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list price: $11.95
edition:Paperback
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published: Mar 2019
ISBN:9781771473538
publisher: Owlkids Books Inc.

I Am Josephine

(And I Am a Living Thing)

by Jan Thornhill, illustrated by Jacqui Lee

tagged: biology, environmental science & ecosystems
0 of 5
0 ratings
rated!
rated!
list price: $11.95
edition:Paperback
also available: Hardcover
published: Mar 2019
ISBN:9781771473538
publisher: Owlkids Books Inc.
Description

An upbeat picture book supporting diversity and STEM for ages 4 to 8, exploring how kids are part of the larger world of living things

Meet Josephine: a spirited and curious girl, a big sister, and a human being. She’s also a mammal, an animal, and a living thing—all identities she explores with readers in this simple informational picture book.
Josephine presents her family (and herself) as examples of human beings, and then familiar creatures like her dog and her mom (and herself) as mammals. Next, she adds whales, lobsters, hummingbirds, and elephants (and herself) as examples of animals. Finally, she shares examples of living things, including moose, foxes, butterflies, flowers, and bugs… and, of course, herself!
Inspired by science and nature writer Jan Thornhill’s many classroom visits, this book is intended to help children recognize themselves as part of the natural world, with an emphasis on how all living things share similarities.
Playful, kid-friendly illustrations in vibrant colors paired with minimal text make this an easy introduction to the classification of living things. Endmatter goes into further detail about the unique characteristics of humans, mammals, animals, and living things.

 

About the Authors

Jan Thornhill

JAN THORNHILL’s science, nature, and animal-based books have received multiple honors, most recently the Vicky Metcalf award for her body of work. Jan lives in Peterborough County, Ontario, where she spends her spare time looking for weird fungi in the woods with her dog, Ruby.
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Jacqui Lee’s illustrations are focused on storytelling and are inspired by the world around her. Jacqui's I Am Josephine was a CCBC Best Book for Kids and Teens and she was awarded an Alcuin Society Award for Excellence in Book Design for Murilla Gorilla and the Hammock Problem. Her work is fun, cheerful and aims to bring a smile to people’s faces. She loves the handmade and textural look of gouache paint and often carries a sketchbook with her, especially while travelling. An alumnus of the Alberta University of the Arts, she now lives in London, UK.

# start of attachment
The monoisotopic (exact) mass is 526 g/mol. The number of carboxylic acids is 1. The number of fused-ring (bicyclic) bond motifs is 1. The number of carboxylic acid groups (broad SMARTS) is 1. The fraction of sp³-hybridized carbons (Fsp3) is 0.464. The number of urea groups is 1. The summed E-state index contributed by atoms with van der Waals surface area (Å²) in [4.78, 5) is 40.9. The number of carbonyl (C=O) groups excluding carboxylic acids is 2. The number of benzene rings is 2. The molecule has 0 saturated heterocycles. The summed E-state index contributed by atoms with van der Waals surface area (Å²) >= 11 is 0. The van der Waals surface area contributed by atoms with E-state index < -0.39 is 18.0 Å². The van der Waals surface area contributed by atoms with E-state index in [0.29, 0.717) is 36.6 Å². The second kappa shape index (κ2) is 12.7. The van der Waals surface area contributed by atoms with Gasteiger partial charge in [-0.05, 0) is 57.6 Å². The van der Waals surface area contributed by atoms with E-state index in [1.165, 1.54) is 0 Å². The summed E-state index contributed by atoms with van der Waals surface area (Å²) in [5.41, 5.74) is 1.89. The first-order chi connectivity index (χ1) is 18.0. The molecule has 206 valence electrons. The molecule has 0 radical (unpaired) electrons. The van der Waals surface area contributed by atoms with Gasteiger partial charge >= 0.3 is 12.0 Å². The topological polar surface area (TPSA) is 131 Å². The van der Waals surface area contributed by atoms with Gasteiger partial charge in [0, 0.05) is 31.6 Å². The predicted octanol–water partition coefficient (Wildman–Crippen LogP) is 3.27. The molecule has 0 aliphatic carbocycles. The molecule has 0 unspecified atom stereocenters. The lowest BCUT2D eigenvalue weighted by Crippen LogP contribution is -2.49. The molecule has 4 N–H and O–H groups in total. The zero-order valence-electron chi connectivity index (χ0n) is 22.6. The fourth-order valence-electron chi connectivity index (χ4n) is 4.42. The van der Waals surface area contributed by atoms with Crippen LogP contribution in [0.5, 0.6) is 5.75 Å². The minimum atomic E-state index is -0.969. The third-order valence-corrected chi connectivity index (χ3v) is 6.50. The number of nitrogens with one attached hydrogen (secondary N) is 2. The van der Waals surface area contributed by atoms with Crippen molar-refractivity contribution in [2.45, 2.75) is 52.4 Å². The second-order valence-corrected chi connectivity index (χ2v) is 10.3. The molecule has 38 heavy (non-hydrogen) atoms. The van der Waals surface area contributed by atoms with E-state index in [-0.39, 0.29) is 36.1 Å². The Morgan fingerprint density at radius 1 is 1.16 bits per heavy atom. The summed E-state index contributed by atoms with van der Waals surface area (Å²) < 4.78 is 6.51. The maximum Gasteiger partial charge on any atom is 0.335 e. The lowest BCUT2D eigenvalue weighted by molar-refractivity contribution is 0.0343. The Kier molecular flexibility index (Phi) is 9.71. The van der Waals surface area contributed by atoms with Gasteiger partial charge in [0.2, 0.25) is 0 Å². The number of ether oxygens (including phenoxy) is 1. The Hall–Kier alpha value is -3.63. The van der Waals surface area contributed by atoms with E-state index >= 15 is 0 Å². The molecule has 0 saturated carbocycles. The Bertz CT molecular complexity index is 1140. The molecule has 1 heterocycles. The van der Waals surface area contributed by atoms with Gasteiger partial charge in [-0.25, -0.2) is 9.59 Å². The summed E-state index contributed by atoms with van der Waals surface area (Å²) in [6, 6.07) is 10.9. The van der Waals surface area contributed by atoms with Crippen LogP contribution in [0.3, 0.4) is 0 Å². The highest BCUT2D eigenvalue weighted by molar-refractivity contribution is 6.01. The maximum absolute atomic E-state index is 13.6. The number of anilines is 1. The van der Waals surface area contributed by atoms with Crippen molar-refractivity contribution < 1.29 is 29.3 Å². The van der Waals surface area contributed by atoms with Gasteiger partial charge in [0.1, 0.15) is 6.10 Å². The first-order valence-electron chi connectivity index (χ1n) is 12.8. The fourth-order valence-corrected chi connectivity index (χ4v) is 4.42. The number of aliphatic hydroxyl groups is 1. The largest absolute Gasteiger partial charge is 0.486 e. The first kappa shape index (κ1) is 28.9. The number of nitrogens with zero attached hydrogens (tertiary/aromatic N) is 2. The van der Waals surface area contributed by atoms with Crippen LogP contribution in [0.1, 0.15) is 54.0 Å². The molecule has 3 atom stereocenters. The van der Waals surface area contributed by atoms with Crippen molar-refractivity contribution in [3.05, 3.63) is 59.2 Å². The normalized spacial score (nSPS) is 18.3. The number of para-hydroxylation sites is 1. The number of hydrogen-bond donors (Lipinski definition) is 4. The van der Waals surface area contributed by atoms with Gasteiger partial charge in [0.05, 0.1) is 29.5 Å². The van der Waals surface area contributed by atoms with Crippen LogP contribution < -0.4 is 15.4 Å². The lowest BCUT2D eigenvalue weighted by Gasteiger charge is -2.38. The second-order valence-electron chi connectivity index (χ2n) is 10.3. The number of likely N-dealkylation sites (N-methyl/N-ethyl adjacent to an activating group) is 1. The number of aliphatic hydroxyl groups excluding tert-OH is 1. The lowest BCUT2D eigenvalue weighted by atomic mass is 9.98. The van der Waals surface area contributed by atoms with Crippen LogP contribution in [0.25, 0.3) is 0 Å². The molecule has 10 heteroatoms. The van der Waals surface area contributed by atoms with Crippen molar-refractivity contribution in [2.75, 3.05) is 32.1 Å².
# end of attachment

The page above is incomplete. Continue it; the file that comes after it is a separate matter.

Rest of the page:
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Recommended Age and Grade
Age:
4 to 8
Grade:
k to 2
Awards
  • Commended, Great Lakes Great Books
  • , Canadian Children's Book Centre's Best Books for Kids and Teens, starred selection
Editorial Reviews

"A charmingly simple way to help children see how they fit into the world around them."

— Kirkus Reviews

"Cheerful illustrations by Jacqui Lee showcase global cultures and inclusive settings, encouraging young readers to imagine a world that exists beyond their own neighbourhoods and to reflect on the concept of individuality."

— Quill & Quire

"A solid introduction to the concept of scientific classification...children are invited into the text through seek-and-find to explore the illustrations and are prompted by questions to explain their own uniqueness and place in the living world."

— Resource Links

"The combination of science lesson and find-and-search works brilliantly...colorful and cheerful."

— Booklist

"I Am Josephine is an excellent book... Highly versatile and suitable for home or school libraries... Highly recommended."

— Canadian Review of Materials

"A charming introduction to the concept of classification in the natural world...readers will enjoy following along with Josephine as she explores what similarities she shares with all other living things."

— The National Reading Campaign

"A smart way to introduce that characteristics that unite and distinguish members of the natural world."

— Publishers Weekly

“This easy-to-follow journey through the classification system would be terrific for children ages 3-8 who are starting to question who they are and how they are related to the world around them.”

— Green Teacher